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    Why was this marked as a duplicate of a question about “If I was” vs. “If I were”? That's completely unrelated to this question. – Janus Bahs Jacquet Mar 17 '15 at 10:01
  • @Janus Bahs Jacquet Fortunately there are some people like you watchful, but when you are ignored tells me “decision has already been made and it is non changeable “ I think you deserve an answer this site is very helpful site to the extent that it could be used as a source to answer all English questions when the people search for an answer., .Now if they type my question on google or else and it appears as a duplicate with no answer, it does not look good even though there are so many knowledgeable people cooperating and giving their knowledge to the public by using this site .. – Saeid Mar 18 '15 at 22:28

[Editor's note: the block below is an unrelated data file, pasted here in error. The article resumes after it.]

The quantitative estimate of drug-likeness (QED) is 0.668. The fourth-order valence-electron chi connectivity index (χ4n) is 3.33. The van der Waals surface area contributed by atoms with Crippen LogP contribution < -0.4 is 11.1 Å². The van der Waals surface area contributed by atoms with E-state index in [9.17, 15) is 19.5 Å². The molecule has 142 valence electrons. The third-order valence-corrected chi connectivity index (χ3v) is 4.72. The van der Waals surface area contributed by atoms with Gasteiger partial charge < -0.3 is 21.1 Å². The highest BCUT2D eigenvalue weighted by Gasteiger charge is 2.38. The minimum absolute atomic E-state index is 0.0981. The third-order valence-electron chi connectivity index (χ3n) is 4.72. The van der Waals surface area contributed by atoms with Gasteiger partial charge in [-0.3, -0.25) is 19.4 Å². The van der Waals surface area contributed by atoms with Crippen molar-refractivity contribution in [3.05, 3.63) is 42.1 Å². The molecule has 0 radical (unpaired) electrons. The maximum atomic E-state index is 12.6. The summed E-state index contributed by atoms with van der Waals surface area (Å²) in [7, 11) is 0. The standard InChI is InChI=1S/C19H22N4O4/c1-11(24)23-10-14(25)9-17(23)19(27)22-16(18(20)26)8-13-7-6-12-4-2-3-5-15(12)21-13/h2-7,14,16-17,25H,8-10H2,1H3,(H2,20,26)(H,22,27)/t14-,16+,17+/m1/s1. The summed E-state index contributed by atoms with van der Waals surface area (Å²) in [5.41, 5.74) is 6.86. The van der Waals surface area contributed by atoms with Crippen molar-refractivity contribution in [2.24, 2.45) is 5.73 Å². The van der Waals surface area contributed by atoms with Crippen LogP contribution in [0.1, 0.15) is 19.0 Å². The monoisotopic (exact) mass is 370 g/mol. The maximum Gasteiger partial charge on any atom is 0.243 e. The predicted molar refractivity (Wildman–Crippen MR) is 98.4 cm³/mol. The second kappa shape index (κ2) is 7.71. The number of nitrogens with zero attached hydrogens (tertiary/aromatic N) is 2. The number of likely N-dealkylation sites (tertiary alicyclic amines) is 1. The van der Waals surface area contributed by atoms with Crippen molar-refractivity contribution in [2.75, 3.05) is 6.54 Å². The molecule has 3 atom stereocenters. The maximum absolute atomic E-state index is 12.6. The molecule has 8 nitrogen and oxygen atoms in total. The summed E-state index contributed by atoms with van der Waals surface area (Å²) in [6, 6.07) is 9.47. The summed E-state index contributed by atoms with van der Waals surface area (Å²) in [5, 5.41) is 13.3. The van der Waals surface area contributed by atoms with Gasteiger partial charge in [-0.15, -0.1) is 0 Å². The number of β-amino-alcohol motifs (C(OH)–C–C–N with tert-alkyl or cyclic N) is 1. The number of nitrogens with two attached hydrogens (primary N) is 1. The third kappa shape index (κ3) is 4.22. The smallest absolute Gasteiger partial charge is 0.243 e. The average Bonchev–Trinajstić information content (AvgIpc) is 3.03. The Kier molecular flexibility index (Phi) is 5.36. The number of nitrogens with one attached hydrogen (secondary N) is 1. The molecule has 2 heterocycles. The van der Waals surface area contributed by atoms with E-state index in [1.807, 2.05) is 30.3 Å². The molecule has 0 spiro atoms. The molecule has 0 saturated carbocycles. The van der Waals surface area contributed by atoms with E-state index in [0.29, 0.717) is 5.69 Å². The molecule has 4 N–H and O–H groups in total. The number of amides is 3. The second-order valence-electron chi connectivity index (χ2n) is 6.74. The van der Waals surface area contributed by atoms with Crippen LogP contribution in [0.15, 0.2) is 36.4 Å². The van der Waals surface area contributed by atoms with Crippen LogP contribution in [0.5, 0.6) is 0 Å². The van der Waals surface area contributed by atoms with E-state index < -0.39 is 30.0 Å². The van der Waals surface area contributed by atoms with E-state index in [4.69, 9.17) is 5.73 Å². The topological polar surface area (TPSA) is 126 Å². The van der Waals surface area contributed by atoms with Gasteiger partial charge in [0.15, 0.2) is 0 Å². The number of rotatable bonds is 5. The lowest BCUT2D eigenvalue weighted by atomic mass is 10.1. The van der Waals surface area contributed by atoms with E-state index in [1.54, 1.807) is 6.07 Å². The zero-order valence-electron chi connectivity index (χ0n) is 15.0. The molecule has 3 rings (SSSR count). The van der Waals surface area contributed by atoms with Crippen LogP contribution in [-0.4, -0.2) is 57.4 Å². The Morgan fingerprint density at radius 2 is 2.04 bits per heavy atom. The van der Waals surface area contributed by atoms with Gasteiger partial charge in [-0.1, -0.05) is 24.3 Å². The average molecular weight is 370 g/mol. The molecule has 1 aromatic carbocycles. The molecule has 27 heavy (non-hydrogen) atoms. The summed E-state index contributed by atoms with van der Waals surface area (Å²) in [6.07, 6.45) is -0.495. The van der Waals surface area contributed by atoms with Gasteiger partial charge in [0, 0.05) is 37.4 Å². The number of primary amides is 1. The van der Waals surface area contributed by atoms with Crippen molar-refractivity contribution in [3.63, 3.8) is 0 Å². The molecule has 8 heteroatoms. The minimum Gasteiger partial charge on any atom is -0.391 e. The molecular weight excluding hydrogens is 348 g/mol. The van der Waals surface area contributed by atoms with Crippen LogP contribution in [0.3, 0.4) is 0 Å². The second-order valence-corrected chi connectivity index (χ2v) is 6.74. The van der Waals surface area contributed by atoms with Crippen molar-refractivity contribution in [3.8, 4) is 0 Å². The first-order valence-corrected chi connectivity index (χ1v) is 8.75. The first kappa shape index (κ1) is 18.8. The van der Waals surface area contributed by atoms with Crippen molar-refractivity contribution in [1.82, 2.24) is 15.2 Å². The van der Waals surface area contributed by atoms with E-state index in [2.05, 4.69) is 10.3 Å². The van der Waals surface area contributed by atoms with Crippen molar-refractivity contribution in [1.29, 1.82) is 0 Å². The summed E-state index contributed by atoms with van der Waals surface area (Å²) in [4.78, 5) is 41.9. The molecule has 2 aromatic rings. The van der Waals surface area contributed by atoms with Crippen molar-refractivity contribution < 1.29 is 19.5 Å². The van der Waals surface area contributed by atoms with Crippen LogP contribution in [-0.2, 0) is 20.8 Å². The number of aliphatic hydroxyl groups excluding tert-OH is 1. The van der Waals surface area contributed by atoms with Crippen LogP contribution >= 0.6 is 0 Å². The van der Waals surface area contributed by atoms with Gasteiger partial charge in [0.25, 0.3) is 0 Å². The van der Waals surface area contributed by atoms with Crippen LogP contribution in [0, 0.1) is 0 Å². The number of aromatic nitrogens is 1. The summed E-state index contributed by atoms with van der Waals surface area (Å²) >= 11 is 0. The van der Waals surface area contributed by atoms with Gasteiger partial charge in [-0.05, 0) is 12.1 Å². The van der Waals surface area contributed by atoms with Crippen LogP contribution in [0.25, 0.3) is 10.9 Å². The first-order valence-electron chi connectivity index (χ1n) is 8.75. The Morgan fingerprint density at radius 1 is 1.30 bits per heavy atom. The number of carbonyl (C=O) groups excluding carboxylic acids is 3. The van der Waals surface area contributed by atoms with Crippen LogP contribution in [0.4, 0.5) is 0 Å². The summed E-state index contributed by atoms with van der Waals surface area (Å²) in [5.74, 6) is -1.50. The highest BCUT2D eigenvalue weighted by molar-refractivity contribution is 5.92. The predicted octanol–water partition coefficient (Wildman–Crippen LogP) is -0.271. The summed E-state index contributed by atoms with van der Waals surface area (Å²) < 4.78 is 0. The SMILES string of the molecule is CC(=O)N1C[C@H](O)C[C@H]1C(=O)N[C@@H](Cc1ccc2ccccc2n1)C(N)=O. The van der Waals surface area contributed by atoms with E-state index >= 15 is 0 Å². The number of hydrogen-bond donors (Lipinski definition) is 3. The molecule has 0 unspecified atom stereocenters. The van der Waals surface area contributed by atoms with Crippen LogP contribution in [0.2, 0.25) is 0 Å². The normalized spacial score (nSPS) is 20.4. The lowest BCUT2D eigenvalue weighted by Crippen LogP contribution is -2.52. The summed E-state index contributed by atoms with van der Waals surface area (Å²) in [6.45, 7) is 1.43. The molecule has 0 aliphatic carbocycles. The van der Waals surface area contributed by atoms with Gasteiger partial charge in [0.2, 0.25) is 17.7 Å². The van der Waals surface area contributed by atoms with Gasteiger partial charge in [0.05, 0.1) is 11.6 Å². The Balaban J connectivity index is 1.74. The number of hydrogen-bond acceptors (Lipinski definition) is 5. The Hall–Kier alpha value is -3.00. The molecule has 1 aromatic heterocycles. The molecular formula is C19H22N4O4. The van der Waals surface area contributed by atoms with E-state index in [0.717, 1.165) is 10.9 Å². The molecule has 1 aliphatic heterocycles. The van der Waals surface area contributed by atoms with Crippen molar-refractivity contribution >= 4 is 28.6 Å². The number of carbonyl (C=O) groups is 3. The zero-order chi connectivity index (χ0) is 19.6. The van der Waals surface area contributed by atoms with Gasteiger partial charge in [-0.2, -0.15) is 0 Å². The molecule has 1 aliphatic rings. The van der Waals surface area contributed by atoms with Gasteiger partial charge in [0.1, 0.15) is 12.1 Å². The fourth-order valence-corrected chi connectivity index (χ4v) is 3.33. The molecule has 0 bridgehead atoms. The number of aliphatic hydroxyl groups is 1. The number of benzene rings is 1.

• @Saeid Four people have voted to reopen the question so far—one more vote is needed, then it will be reopened. I’m going to edit your question into more idiomatic English; that will bump it to the top of the list, and a high-rep user will hopefully see it and cast the final vote to reopen. – Janus Bahs Jacquet Mar 18 '15 at 22:32
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The phenomenon mentioned here is often called Conditional Inversion in the linguistic literature. Here's an interesting paper about it.

One difference between Conditional Inversion and if is that inversion is really only possible with those three verbs, as you note, and hence is usually only found with counterfactuals. Another difference is that inversion doesn't work well with the focus adverb only: